Before the hearing, DOT had said the first version of the hybrid idea presented by citizens wouldn't work because the elevations required to lift the tracks over Capital Boulevard in that specific location would be too steep. A different version presented last night by lawyer Ben Kuhn, though, would push the bridge a little to the north, thus allowing a more gradual rise over an area where Capital Boulevard dips down.
Simmons told the Indy that DOT doesn't have the data it would need to assess all of the various locations where a cross-Capital bridge might go, but will work with the city to gather it in the coming weeks.
The Council should tell DOT what it wants, Simmons said at the hearing, and DOT will "faithfully try" to make it happen.
Following the session, City Councilor John Odom said the hybrid option "looked pretty good to me." Regardless of whether it survives scrutiny, however, Odom said, the NC3 option that is so unpopular with his constituents in the Five Points neighborhoods should be eliminated from consideration by DOT. Odom said he hopes the Council will join him in calling for the NC3 idea to be dropped when it decides what position(s) to take — if any — at next Tuesday's Council meeting.
Councilor Russ Stephenson, who's taken the lead in getting the hybrid idea in front of DOT, said he was pleased by Simmons' pledge "to give it full consideration." Stephenson said he concluded from what Simmons said that taking the time to study the hybrid option won't jeopardize DOT's ability to compete for federal funding down the line. Simmons did say, though, that in the new "competitive and discretionary" federal funding processes, time is of the essence — being "shovel-ready" is what helped DOT get $500 million for rail improvements between Raleigh and Charlotte, he said.
Councilor Mary-Ann Baldwin said she wanted time to digest what she heard. "We have a lot of neighborhoods with a lot of legitimate concerns," she said. And while the hybrid plan looks attractive now, she pointed out, no one has assessed what its negative impacts would be to the same degree that the negatives of NC3 and the NC1 and NC2 alternatives were revealed by DOT's Draft Environmental Impact Statement (DEIS).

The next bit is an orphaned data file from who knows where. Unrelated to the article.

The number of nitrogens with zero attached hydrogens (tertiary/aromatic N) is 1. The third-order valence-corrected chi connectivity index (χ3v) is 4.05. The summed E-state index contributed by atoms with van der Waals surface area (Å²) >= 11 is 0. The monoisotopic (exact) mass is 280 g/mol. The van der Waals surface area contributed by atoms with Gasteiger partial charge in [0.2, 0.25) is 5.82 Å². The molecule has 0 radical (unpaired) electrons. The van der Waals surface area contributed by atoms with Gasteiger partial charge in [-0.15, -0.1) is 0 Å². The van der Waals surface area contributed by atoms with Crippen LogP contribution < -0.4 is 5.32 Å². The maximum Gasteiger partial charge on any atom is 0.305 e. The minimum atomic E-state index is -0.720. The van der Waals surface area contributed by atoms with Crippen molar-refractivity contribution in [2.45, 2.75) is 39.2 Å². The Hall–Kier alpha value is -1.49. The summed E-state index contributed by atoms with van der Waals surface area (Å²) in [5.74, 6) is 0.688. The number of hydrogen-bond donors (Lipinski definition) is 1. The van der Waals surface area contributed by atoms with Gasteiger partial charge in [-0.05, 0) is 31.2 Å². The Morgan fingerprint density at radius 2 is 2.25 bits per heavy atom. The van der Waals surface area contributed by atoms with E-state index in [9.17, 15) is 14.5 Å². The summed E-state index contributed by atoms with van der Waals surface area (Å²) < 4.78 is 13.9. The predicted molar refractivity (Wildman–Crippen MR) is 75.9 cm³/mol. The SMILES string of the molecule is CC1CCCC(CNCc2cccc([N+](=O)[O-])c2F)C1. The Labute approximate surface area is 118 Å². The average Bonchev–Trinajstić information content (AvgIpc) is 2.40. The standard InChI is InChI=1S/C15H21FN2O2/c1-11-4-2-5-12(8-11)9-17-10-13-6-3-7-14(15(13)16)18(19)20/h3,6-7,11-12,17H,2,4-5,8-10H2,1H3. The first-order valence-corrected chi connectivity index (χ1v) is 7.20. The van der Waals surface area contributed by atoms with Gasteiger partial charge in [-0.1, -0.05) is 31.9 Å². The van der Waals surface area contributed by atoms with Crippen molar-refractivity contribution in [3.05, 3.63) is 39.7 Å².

Baldwin and Stephenson are the Council's two at-large members, elected citywide. Odom represents District B, where Five Points is located.
Also of note:
* The Council chamber was packed to overflowing by some 300 people. Most, but not all, were from Five Points and opposed NC3. But about 20 were residents of the West at North condominium, and they submitted petitions with 65 signatures opposing the NC1 and NC2 options as proposed, since either would force the closing of West and Harrington streets in Glenwood South.
* Speaking for the city administration, Raleigh transportation planner Eric Lamb said the staff supports NC3 because the positives outweigh the negatives, unlike with NC1 or NC2. Lamb asked the Council to endorse NC3 but with one change from what DOT proposed: Instead of bridging Hargett Street over the railroad tracks, Hargett could be closed if DOT would agree to extend West Street to connect with South Saunders Street.
* Extending West Street to the south, however, would destroy the developing and affordable Rosengarten Park community, said resident Dan Meyer. The conflicts between the HSR project and city streets in the area of West and Hargett streets have not been given much attention thus far, but they're just as real as the ones in the Glenwood South area.
* A continuing theme last night: "No rush to judgment." Stephenson used that term in an interview with us Monday. Last night, Tom Worth, an attorney working with the Five Points neighborhoods, picked up on it, saying decisions about the rail alignment are "a hundred-year play at least" for the city and "there should be no rush to judgment.
* Another theme: The city and DOT have done a poor job of bringing the public into the debate over where the HSR line should go if it should go through Raleigh at all. Carole Meyre, a leader of the Don't Railroad Historic Five Points group, accused Raleigh officialdom of "treating this as a neighborhood pothole issue" instead of a major land-use and transportation decision.